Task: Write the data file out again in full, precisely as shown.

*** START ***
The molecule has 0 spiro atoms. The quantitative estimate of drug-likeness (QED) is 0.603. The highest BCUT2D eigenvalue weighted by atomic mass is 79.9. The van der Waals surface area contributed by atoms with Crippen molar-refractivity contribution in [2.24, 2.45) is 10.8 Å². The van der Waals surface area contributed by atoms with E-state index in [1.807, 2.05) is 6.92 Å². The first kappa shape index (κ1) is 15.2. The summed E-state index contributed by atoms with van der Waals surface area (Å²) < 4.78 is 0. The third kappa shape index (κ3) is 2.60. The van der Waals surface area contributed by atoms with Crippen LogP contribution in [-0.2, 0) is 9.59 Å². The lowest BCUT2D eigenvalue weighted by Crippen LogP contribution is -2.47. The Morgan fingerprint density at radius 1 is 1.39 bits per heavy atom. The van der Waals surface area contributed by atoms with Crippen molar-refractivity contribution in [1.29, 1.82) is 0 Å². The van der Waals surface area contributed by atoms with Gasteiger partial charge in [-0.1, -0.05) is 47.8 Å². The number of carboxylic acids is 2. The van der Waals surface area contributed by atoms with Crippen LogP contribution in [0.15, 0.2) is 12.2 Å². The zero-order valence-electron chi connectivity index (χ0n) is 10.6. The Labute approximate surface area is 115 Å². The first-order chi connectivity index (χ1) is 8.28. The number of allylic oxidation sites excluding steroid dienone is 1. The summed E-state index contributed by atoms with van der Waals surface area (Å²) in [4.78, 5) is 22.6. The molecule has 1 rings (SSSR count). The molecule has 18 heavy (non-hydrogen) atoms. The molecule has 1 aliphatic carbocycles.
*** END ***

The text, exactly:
The molecule has 0 spiro atoms. The quantitative estimate of drug-likeness (QED) is 0.603. The highest BCUT2D eigenvalue weighted by atomic mass is 79.9. The van der Waals surface area contributed by atoms with Crippen molar-refractivity contribution in [2.24, 2.45) is 10.8 Å². The van der Waals surface area contributed by atoms with E-state index in [1.807, 2.05) is 6.92 Å². The first kappa shape index (κ1) is 15.2. The summed E-state index contributed by atoms with van der Waals surface area (Å²) < 4.78 is 0. The third kappa shape index (κ3) is 2.60. The van der Waals surface area contributed by atoms with Crippen LogP contribution in [-0.2, 0) is 9.59 Å². The lowest BCUT2D eigenvalue weighted by Crippen LogP contribution is -2.47. The Morgan fingerprint density at radius 1 is 1.39 bits per heavy atom. The van der Waals surface area contributed by atoms with Crippen molar-refractivity contribution in [1.29, 1.82) is 0 Å². The van der Waals surface area contributed by atoms with Gasteiger partial charge in [-0.1, -0.05) is 47.8 Å². The number of carboxylic acids is 2. The van der Waals surface area contributed by atoms with Crippen LogP contribution in [0.15, 0.2) is 12.2 Å². The zero-order valence-electron chi connectivity index (χ0n) is 10.6. The Labute approximate surface area is 115 Å². The first-order chi connectivity index (χ1) is 8.28. The number of allylic oxidation sites excluding steroid dienone is 1. The summed E-state index contributed by atoms with van der Waals surface area (Å²) in [4.78, 5) is 22.6. The molecule has 1 rings (SSSR count). The molecule has 18 heavy (non-hydrogen) atoms. The molecule has 1 aliphatic carbocycles.